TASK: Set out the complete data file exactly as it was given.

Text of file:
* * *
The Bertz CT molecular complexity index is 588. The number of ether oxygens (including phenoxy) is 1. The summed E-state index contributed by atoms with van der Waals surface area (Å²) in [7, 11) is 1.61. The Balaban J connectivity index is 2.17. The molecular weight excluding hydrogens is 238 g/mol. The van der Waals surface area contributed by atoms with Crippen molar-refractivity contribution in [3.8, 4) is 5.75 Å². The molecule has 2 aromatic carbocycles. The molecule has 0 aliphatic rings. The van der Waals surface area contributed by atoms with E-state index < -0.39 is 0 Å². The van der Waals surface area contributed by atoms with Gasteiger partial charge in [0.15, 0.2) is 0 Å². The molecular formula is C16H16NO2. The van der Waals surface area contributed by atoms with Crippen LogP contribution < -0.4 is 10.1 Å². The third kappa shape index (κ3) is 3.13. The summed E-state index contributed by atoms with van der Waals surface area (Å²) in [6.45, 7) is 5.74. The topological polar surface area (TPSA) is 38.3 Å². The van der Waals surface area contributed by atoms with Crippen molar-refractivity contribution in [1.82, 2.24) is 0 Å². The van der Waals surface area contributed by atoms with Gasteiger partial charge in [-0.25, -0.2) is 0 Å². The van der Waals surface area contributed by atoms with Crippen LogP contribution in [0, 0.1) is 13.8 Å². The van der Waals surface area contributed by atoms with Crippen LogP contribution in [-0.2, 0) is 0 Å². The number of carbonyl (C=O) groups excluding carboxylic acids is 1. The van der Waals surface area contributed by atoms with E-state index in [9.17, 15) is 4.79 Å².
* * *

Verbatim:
The Bertz CT molecular complexity index is 588. The number of ether oxygens (including phenoxy) is 1. The summed E-state index contributed by atoms with van der Waals surface area (Å²) in [7, 11) is 1.61. The Balaban J connectivity index is 2.17. The molecular weight excluding hydrogens is 238 g/mol. The van der Waals surface area contributed by atoms with Crippen molar-refractivity contribution in [3.8, 4) is 5.75 Å². The molecule has 2 aromatic carbocycles. The molecule has 0 aliphatic rings. The van der Waals surface area contributed by atoms with E-state index < -0.39 is 0 Å². The van der Waals surface area contributed by atoms with Gasteiger partial charge in [0.15, 0.2) is 0 Å². The molecular formula is C16H16NO2. The van der Waals surface area contributed by atoms with Crippen LogP contribution < -0.4 is 10.1 Å². The third kappa shape index (κ3) is 3.13. The summed E-state index contributed by atoms with van der Waals surface area (Å²) in [6.45, 7) is 5.74. The topological polar surface area (TPSA) is 38.3 Å². The van der Waals surface area contributed by atoms with Crippen molar-refractivity contribution in [1.82, 2.24) is 0 Å². The van der Waals surface area contributed by atoms with Gasteiger partial charge in [-0.25, -0.2) is 0 Å². The van der Waals surface area contributed by atoms with Crippen LogP contribution in [0, 0.1) is 13.8 Å². The van der Waals surface area contributed by atoms with Crippen LogP contribution in [-0.2, 0) is 0 Å². The number of carbonyl (C=O) groups excluding carboxylic acids is 1. The van der Waals surface area contributed by atoms with E-state index in [9.17, 15) is 4.79 Å².